Our office typically recommends that clients review their estate plans every 3 to 5 years, or whenever a significant event has occurred in their lives.
Some of the events that may warrant an estate plan review may include: the purchase of property; the birth of children; a dispute that has resulted in an altered relationship with a person included in the estate plan, etc.
Any time there has been a significant change to your circumstances or significant event in your life, it is important to review your estate plan. If no such substantial circumstances have presented themselves, it is a good practice to review your estate plan every three to five years.
This review will provide you with an important opportunity to ensure that your estate plan covers all of your concerns.
Do I Need A Cook County Estate Planning Attorney Or Can I Do This On My Own Or With An Online Estate Planning Service?
It is not legally necessary to retain the services of an attorney to draw up an estate plan.
However, the more in-depth your estate plan is, the more important it is to consult with an attorney. An Estate Planning Lawyer will be able to review your document to ensure that it is valid and legally secure.
How Do I Plan For Possible Incapacity During My Lifetime? What Estate Planning Documents Are Necessary Under Illinois Laws?
Typically, planning for incapacity can be done through the creation of Powers of Attorney. It’s important to secure both Financial Power of Attorney and Healthcare Power of Attorney.
These documents will allow you to appoint an agent who will act on your behalf and make financial and healthcare-related decisions in the event that you are unable to do so for yourself.
It’s important to create these documents before incapacitation occurs. If you are incapacitated before you are able to secure Powers of Attorney, a Guardianship may be created. Guardianships are entirely separate from Powers of Attorney and can be very costly, as well.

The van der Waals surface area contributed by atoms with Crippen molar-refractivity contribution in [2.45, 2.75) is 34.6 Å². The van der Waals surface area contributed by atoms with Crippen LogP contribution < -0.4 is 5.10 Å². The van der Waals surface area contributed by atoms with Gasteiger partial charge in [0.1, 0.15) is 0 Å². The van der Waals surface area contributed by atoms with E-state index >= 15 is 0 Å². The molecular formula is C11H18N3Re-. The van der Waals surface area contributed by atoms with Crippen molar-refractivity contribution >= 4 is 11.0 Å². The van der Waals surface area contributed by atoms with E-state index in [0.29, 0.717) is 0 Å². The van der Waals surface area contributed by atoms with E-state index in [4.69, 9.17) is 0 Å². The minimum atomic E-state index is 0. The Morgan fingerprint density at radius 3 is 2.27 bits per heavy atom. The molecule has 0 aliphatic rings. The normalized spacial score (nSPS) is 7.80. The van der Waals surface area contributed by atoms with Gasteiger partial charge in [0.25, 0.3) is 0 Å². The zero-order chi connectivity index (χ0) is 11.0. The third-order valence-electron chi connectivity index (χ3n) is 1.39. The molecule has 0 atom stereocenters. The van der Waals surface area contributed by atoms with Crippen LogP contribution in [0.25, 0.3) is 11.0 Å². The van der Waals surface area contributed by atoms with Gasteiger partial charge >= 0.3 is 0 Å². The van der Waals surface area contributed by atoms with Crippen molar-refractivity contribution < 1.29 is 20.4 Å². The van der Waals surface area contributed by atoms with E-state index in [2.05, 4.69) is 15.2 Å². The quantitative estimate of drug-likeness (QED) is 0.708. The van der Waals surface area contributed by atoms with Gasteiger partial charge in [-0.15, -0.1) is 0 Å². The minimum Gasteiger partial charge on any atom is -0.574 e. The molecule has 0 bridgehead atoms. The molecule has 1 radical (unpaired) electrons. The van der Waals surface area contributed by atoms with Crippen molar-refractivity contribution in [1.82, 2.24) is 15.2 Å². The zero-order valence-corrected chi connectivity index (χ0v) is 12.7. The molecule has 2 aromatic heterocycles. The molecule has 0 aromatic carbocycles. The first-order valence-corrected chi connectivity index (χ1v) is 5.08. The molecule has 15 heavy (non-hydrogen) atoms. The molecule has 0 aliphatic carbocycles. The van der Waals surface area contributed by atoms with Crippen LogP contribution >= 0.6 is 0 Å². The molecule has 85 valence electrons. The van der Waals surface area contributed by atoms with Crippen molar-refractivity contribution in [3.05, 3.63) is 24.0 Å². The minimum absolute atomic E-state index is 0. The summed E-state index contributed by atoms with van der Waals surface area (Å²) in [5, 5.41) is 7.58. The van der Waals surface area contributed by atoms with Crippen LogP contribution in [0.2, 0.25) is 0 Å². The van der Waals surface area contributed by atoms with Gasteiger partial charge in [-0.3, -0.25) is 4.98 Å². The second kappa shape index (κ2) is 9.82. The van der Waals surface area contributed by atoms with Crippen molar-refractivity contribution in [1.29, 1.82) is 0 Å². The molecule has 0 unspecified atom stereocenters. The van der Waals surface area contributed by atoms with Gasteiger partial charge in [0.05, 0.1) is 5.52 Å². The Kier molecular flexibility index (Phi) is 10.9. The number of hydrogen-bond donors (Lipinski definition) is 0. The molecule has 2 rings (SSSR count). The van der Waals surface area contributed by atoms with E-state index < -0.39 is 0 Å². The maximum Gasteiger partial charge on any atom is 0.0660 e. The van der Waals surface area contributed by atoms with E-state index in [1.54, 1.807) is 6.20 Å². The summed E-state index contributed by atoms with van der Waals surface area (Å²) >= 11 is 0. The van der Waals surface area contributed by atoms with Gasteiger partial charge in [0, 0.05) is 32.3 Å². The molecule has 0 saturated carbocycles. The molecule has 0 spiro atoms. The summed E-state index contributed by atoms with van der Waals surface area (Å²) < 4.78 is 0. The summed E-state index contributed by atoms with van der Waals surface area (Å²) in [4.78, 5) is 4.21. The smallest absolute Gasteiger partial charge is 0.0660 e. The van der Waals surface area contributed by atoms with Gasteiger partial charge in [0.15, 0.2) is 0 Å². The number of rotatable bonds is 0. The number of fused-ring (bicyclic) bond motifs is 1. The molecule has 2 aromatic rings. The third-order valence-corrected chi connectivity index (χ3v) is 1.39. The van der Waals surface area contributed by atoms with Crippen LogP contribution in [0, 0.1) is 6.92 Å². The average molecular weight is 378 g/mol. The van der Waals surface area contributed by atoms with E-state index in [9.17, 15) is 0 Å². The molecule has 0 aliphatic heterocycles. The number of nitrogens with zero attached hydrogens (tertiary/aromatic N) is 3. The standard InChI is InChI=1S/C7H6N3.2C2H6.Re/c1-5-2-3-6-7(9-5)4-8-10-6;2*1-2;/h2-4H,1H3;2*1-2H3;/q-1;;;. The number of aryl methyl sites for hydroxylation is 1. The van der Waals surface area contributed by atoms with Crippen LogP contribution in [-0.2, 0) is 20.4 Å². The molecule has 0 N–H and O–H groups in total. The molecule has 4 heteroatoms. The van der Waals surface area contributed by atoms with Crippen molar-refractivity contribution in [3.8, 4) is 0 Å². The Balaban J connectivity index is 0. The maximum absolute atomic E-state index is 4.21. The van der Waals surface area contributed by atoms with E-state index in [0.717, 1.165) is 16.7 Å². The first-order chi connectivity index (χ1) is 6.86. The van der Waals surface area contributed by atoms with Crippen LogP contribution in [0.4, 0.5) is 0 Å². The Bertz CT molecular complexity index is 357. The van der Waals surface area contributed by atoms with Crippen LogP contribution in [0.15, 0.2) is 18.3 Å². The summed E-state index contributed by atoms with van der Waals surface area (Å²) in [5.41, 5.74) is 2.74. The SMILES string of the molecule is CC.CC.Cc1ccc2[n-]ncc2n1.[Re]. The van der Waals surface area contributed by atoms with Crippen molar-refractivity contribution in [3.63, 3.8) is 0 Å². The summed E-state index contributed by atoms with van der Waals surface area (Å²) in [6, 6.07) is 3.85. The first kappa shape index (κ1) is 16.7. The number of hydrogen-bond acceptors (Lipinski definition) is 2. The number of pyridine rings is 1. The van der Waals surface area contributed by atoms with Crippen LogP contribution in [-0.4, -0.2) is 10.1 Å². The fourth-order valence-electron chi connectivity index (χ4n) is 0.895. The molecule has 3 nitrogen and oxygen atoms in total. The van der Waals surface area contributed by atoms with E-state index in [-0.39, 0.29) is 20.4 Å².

What Exactly Is A Special Needs Trust And Who Is This Intended For?
A Special Needs Trust is typically put in place for someone under the age of 65 that has income or assets, as well as income from the Social Security Administration.
When a person is receiving Social Security Disability income, their estate assets are limited. The Social Security Administration Board requires a person’s estate to remain under the amount of $2,000. If the estate exceeds $2,000, the Social Security Administration Board will withdraw access to those benefits until the estate goes under that amount.
If a client is in this position, our office will seek to create a Special Needs Trust. The Social Security Administration Board does not acknowledge a trust as belonging or as an asset of that individual. In this case, Social Security income can be resumed without detriment to the client.
How Can Funds Be Spent With The Special Needs Trust? How Do You Ensure That Those Funds Specifically Established For The Benefit Of A Special Needs Child Are Going To Be Used In The Proper Way?
A Special Needs Trust has very specific regulations as to how the funds within the trust may be used.
Typically, if there is a Special Needs Trust used on behalf of a minor, it is because the case is a matter of the court.
In these situations, the court requires a petition or pleading to be filed each time the trustee needs to use the money within the trust. Alternatively, there may be a budget put in place that specifies how much money can be used on behalf of the minor and how frequently.
In any Special Needs Trust, the guardian of the minor must perform an annual accounting. Every year, the guardian will take this accounting of how the trust money has been spent to the court for approval.
This oversight of the court ensures that funds from the trust are not being used improperly.
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